News and Commentary
Mercatus visiting fellow Kevin Erdmann argues that zoning restrictions and low property taxes are a toxic combination. Limiting the supply of housing confers windfall gains onto property owners, so there’s a very straightforward case for taxing those rents. Furthermore, the urbanites of future generations will only be richer and more numerous, while bidding on a relatively-fixed number of units. Thus, since zoning restrictions became significant in the early 2000s, markets have only expected rents to rise. Those expectations of rent inflation are driving up today’s ratio of property values to rents, compounding the case for taxing those property values. Lastly, low property taxes will on the margin increase owners’ incentives to lobby for those otherwise harmful restrictions that profit them.
Kanye West’s dome-based scheme to usher humanity into a post-class future is being hamstrung by zoning laws. Inspectors discovered that his Star Wars-inspired constructions have concrete foundations and reclassified his art project as a permanent building, thus requiring some paperwork. For better or worse, world-historical geniuses are not yet exempt from land-use restrictions. Perhaps YIMBY should stand for Yeezus in my Backyard.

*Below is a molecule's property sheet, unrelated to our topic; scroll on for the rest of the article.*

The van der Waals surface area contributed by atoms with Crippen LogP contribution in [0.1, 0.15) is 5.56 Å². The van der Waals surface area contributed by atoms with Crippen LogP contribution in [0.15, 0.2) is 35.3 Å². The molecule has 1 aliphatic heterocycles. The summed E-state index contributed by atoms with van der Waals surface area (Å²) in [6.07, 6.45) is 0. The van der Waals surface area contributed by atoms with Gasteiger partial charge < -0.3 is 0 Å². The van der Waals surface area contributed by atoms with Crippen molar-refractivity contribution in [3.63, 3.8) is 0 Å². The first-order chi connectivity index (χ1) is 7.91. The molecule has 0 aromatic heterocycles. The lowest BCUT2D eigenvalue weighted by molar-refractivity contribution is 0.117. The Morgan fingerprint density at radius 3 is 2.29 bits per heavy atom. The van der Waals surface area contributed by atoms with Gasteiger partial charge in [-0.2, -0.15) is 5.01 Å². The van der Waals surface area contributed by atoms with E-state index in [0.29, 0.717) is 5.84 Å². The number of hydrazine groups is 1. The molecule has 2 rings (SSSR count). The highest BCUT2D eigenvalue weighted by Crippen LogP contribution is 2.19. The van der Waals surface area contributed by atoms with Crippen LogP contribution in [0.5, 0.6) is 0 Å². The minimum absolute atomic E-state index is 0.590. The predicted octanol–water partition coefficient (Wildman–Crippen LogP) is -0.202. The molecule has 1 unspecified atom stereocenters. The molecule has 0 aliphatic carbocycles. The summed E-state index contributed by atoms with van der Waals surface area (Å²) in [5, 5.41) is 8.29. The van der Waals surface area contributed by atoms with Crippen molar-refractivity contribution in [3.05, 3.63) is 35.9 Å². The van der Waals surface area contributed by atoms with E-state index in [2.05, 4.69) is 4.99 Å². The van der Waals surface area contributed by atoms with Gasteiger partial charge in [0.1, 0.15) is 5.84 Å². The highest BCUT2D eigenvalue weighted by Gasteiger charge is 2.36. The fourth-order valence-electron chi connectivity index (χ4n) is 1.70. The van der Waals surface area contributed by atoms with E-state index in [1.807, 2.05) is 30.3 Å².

This month, the National Bureau of Economic Research published a trio of interesting articles on housing. First, there is a long-established correlation between eviction and negative life outcomes. The authors of this study try to establish a causal relationship by comparing cohorts of similar tenants who were randomly assigned more or less lenient judges. While eviction confers long-term harms, they find that the unique contribution of eviction is a relatively minor part of the financial strain these tenants face. Second, this article traces a link between inequality and income-segregation. Rich residents price the poor ones out of a neighborhood, and the ensuing school segregation only reinforces thoose societal inequities. The authors estimate that this feedback effect is responsible for around a quarter of the past decades’ growing inequality. Third, in a similar vein, this study argues that growing inequality creates demand for high amenity neighborhoods in cities’ downtowns. Rather than conferring spillover benefits to low-income residents, these amenities raise rents to levels unaffordable to many.